Walbach was retained in the Army in April 1802 as 1st lieutenant of artillery, and became regimental adjutant on December 1, 1804. He was a first lieutenant at Fort Jay, New York as of January 1, 1805. He was promoted to captain January 31, 1806.

Walbach was in command at Fort Constitution near Portsmouth, New Hampshire when, on July 4, 1809 there was an explosion of over 100 pounds of gunpowder resulting in the loss of seven lives. In reaction to the explosion Walbach said, "I have faced death in its most dreadful form -- I have witnessed the desolations of war, and have mingled in all the hazards and havoc of battles, but never before did I feel a pang so terrible and intolerable as this."

He was appointed assistant deputy quartermaster general in March 1812, assistant adjutant general, with the rank of major, in June 1813, and on August 6, 1813 adjutant general of the Army with the rank of colonel.

He took part in the Battle of Crysler's Farm, Canada, 11 November 1813. General George W. Cullum, in his Campaigns and Engineers of the War of 1812-1815 says that the enemy, “discovering our disorder and slackened fire, pushed vigorously forward and endeavored by a flank movement to capture our cannon, when Adjutant-General Walbach, a German veteran in our army who had seen much foreign service, gave the order to 'charge mit de dragoons,' and thus saved the pieces.” Walbach received a brevet (honorary promotion) to major for his performance in this battle.

In 1814, Walbach, was again in command at Fort Constitution and oversaw construction of a Martello Tower to cover the land approaches to the fort. This structure, commonly called the Walbach Tower, was allowed to deteriorate over years of disuse and neglect but its ruins can be seen to this day.

On 1 May 1815, he was breveted as a lieutenant-colonel “for meritorious service.”

Later career[edit]

He spent much of his later career in command of coastal fortifications including Fort Constitution near Portsmouth, New Hampshire (before 1809 to July 1821), Fort Trumbull in New London, Connecticut (December 1823 to as of February 1827), Fort Severn in Annapolis, Maryland (as of January 1, 1828 to as of October 1828), Commandant, Artillery School of Practice at Fort Monroe, Virginia (as of January 1, 1830), Frankford Arsenal in Pennsylvania (as of January 1, 1831 to as of January 1, 1832) and Fort McHenry in Baltimore, Maryland (November 1832 to March 1834), Fort Severn (June 1834 to December 1839), Fort Monroe (December 1839 to September 1848), Fort Pickens (November 1848 to April 1849) and Fort McHenry (October 1, 1853 to June 10, 1857). (Source - Official Army Registers 1825 to 1840. Returns of Army Posts.)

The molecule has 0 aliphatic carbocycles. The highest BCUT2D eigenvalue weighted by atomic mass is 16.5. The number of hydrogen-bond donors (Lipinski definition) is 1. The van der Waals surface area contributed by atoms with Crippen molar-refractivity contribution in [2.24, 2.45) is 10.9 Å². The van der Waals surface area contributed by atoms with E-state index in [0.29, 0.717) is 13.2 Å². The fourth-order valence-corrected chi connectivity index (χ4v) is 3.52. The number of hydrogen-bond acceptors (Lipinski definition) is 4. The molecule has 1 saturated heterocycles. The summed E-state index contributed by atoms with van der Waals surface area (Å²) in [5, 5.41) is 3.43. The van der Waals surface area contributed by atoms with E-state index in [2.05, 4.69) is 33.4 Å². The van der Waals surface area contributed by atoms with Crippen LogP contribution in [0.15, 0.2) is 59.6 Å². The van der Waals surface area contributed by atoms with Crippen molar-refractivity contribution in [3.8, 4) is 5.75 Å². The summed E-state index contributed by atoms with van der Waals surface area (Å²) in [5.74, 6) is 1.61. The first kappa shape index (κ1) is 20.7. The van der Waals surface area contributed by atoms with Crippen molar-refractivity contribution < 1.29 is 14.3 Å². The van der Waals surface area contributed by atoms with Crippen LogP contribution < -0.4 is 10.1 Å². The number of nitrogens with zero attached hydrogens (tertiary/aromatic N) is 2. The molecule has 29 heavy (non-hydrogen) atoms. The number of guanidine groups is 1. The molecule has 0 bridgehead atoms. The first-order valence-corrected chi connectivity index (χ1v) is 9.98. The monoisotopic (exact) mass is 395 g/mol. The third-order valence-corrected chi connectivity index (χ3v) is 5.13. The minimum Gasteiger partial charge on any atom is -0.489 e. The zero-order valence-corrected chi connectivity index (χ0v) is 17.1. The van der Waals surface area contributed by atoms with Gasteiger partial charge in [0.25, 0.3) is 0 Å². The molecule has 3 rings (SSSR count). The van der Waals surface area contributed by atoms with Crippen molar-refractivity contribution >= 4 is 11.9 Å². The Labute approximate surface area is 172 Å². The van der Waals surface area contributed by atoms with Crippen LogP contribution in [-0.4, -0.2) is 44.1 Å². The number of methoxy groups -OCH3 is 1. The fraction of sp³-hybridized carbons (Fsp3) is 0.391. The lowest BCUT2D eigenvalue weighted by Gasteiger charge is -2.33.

He was promoted to colonel and placed in command of the 4th Artillery Regiment on March 15, 1842. In May 1850 he received a brevet (i.e. an honorary promotion) to the rank of brigadier general retroactive to 1823. Walbach and the regimental headquarters moved on Fort McHenry on October 1, 1853.[7] He remained as colonel of the 4th Artillery until he died in 1857.

He was not sent to Mexico during the Mexican War due to his age at the time (80 years).

Walbach possessed mental and physical vigor until an advanced age. As there was no mandatory retirement age prior to the Civil War, he remained on active duty until he died, at the age of 90, in Baltimore, Maryland on June 10, 1857.

The official announcement of General Walbach's death contained this eulogy - His long life and military career were characterized by some of the best traits of a gentleman and as soldier - unwavering integrity, truth and honor, strict attention to duty and zeal for service; and he tempered the administration of an exact discipline by the most elevated courtesies. [8]

Family[edit]

Walbach married Mary Louise Harberger in Philadelphia in 1802.[2] His children included:

John de Barth Walbach (1811-1892), who entered the United States Naval Academy in 1827, graduated in 1834 and resigned as a lieutenant in 1861 to join the Confederacy. He served as a 1st lieutenant in the 10th Battalion of Virginia Artillery which was part of the Stonewall Brigade.

Louis Augustus de Barth Walbach, who was graduated at West Point Military Academy in 1834, and died a captain of ordnance, 26 June 1853.

His daughter, Adelphine de Barth Walbach, born in 1815, married in 1841 Thomas Elzear Gardiner, a prominent Maryland tobacco planter, and died in 1904.[9] Their son John de Barth Walbach Gardiner was military critic for the New York Times and author of the book German Plans for the Next World War. [2] Another son, James de Barth Walbach (who dropped the "Gardiner" from his name), was a Maryland state senator.[2]